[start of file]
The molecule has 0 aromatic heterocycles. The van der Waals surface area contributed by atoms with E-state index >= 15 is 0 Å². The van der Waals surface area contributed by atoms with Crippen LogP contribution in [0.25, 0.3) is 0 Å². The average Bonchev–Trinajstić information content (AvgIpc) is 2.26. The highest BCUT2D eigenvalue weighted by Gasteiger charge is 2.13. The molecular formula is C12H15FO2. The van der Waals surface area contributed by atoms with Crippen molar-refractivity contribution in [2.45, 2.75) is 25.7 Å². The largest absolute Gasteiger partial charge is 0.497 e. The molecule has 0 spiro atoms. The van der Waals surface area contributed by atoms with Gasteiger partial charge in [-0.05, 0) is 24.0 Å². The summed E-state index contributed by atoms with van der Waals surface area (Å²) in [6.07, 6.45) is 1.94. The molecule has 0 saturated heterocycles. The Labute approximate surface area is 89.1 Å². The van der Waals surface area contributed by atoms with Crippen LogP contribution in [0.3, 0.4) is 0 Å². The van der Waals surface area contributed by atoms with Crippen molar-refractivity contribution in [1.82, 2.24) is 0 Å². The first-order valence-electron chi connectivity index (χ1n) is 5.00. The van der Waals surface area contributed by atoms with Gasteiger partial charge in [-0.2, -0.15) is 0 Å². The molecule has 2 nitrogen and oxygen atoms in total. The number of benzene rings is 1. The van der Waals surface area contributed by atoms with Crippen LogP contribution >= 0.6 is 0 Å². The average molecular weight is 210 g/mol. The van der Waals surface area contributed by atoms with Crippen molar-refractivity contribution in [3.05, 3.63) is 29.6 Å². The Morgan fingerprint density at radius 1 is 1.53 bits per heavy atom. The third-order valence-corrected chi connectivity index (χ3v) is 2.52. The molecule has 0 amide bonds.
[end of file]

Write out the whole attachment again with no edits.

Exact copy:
The molecule has 0 aromatic heterocycles. The van der Waals surface area contributed by atoms with E-state index >= 15 is 0 Å². The van der Waals surface area contributed by atoms with Crippen LogP contribution in [0.25, 0.3) is 0 Å². The average Bonchev–Trinajstić information content (AvgIpc) is 2.26. The highest BCUT2D eigenvalue weighted by Gasteiger charge is 2.13. The molecular formula is C12H15FO2. The van der Waals surface area contributed by atoms with Crippen molar-refractivity contribution in [2.45, 2.75) is 25.7 Å². The largest absolute Gasteiger partial charge is 0.497 e. The molecule has 0 spiro atoms. The van der Waals surface area contributed by atoms with Gasteiger partial charge in [-0.05, 0) is 24.0 Å². The summed E-state index contributed by atoms with van der Waals surface area (Å²) in [6.07, 6.45) is 1.94. The molecule has 0 saturated heterocycles. The Labute approximate surface area is 89.1 Å². The van der Waals surface area contributed by atoms with Crippen LogP contribution in [0.3, 0.4) is 0 Å². The van der Waals surface area contributed by atoms with Crippen molar-refractivity contribution in [1.82, 2.24) is 0 Å². The first-order valence-electron chi connectivity index (χ1n) is 5.00. The van der Waals surface area contributed by atoms with Gasteiger partial charge in [-0.2, -0.15) is 0 Å². The molecule has 2 nitrogen and oxygen atoms in total. The number of benzene rings is 1. The van der Waals surface area contributed by atoms with Crippen LogP contribution >= 0.6 is 0 Å². The average molecular weight is 210 g/mol. The van der Waals surface area contributed by atoms with Crippen molar-refractivity contribution in [3.05, 3.63) is 29.6 Å². The Morgan fingerprint density at radius 1 is 1.53 bits per heavy atom. The third-order valence-corrected chi connectivity index (χ3v) is 2.52. The molecule has 0 amide bonds.